Perhaps because of the severity of this post-publication breakdown, there is a sense, particularly at the beginning of Night and Day, of great caution, almost of overcorrection, of a careful forward progression that takes place only when the author feels utterly in control of her material. The great project of the book is to describe the shift taking place in the social order as the Victorian age bled into the Edwardian age. Woolf describes society’s first faltering steps into women’s suffrage and activism based on her own somewhat ambivalent work as an activist at a small and earnest suffrage organization. She contrasts Katharine Hilbery’s intellectual pursuit of a new kind of feminine role within a romantic relationship with Mary Datchet’s quiet, passionate self-possession and freedom from romantic relations. Through the two women, she traces the burgeoning greater equality of relations between men and women, and explores the way that a new generation can destroy the givens of a previous one. Her scope was wildly ambitious; and one can see why, to keep it all under rigid control, Woolf chose for this book a conventional structure and format that was so often and energetically deployed by the great male writers of the time.
How crushing it must have been, then, for Woolf to hear the faint praise of her friend E. M. Forster (whom she called Morgan), who, about a month after Night and Day’s publication, told her that he liked her second novel less than her first, because, as she confides with touching bravado in her diary:
N. and D. is a structurally formal and classical work; that being so requires, or he requires, a far greater degree of lovability in the characters than in a book like V.O., which is vague and universal. None of the characters in N. and D. is lovable. He did not care how they sorted themselves out. Neither did he care for the characters in V.O., but there he felt no need to care for them. Otherwise, he admired practically everything; his blame does not consist in saying that N. and D. is less remarkable than t’other. O and beauties it has in plenty—in fact, I see no reason to be depressed on his account … Morgan has the artist’s mind; he says the simple things that clever people don’t say; I find him the best of critics for that reason.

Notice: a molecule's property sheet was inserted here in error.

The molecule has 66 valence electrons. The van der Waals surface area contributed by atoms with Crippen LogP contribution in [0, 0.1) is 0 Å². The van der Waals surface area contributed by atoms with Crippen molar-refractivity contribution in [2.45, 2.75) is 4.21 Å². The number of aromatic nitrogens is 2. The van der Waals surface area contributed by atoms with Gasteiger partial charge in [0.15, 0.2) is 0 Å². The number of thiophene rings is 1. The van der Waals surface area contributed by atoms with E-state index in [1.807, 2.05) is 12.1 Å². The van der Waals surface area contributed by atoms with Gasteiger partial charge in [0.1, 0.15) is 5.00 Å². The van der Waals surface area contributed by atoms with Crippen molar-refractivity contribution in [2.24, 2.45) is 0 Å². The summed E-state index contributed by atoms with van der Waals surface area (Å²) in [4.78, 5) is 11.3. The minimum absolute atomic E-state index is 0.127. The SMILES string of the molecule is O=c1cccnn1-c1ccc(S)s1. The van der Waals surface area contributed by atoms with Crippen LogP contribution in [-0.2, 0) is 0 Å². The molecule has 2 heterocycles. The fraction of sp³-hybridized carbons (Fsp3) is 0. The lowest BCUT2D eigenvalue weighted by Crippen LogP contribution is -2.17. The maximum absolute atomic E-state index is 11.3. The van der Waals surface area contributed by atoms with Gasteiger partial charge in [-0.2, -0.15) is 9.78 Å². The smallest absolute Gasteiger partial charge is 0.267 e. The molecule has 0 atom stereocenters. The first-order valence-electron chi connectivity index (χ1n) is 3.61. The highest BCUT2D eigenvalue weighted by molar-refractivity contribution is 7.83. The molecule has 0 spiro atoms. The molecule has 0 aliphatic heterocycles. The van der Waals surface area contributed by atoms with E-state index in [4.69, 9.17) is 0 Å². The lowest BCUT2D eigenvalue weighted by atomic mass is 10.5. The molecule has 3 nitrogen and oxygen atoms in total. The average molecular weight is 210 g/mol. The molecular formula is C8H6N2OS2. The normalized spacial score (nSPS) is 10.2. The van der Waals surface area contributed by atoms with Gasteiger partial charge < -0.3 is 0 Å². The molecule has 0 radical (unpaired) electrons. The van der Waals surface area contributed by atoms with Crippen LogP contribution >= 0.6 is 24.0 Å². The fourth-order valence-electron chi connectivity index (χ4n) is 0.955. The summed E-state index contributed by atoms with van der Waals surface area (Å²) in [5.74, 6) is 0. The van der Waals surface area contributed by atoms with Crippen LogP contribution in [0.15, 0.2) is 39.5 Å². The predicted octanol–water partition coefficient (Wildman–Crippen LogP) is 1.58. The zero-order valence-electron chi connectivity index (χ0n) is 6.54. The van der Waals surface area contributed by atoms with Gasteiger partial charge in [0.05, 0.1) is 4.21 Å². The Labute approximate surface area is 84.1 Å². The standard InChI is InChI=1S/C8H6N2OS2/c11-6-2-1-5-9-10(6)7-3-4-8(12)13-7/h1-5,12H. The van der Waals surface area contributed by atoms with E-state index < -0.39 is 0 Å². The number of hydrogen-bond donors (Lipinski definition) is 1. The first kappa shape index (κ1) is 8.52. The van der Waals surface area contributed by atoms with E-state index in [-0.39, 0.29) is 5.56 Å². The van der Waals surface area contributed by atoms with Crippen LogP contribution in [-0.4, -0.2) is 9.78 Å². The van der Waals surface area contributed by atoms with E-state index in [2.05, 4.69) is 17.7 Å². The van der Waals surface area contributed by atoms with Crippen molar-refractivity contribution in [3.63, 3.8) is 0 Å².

It is a fair enough criticism, one that I have some sympathy for: I, too, find that nobody is particularly lovable in Night and Day, and I also agree with Forster’s unstated belief that his own novels work so brilliantly, in part, through their characters’ lovability. And yet! It seems to me that this criticism by a male writer in some ways hilariously and unconsciously underlines the points Woolf is making in her book. In Night and Day, Woolf is documenting the shift from a woman’s self-conception in marriage from being at the center of domestic life to being more of a partner among equals. In her new idea of marriage, traditional modes of femininity—charm, subservience, self-sacrifice, and yes, lovability—begin to lose their necessity as tools for women’s survival, not only in marriage but also in the larger world.
The characters of Katharine Hilbery and Mary Datchet, the two women around whom this book is built, have such a strong desire to feel their own way through the dark of the new social order being born around them that neither finds it necessary to fall backward into comfortable traditional female roles. Likewise, Virginia Woolf, in pushing outward in this book toward an articulation of a new and better kind of marriage, doesn’t stop for a moment to try to seduce the reader into loving her characters—she is too fixated on breaking new ground and exploring her ideas. Even the great Henry James sees marriage for his heroines as a kind of inescapable—if often gilded—trap, necessary and hungered-for and resented; Woolf was more interested in undermining the idea of marriage being a trap for women.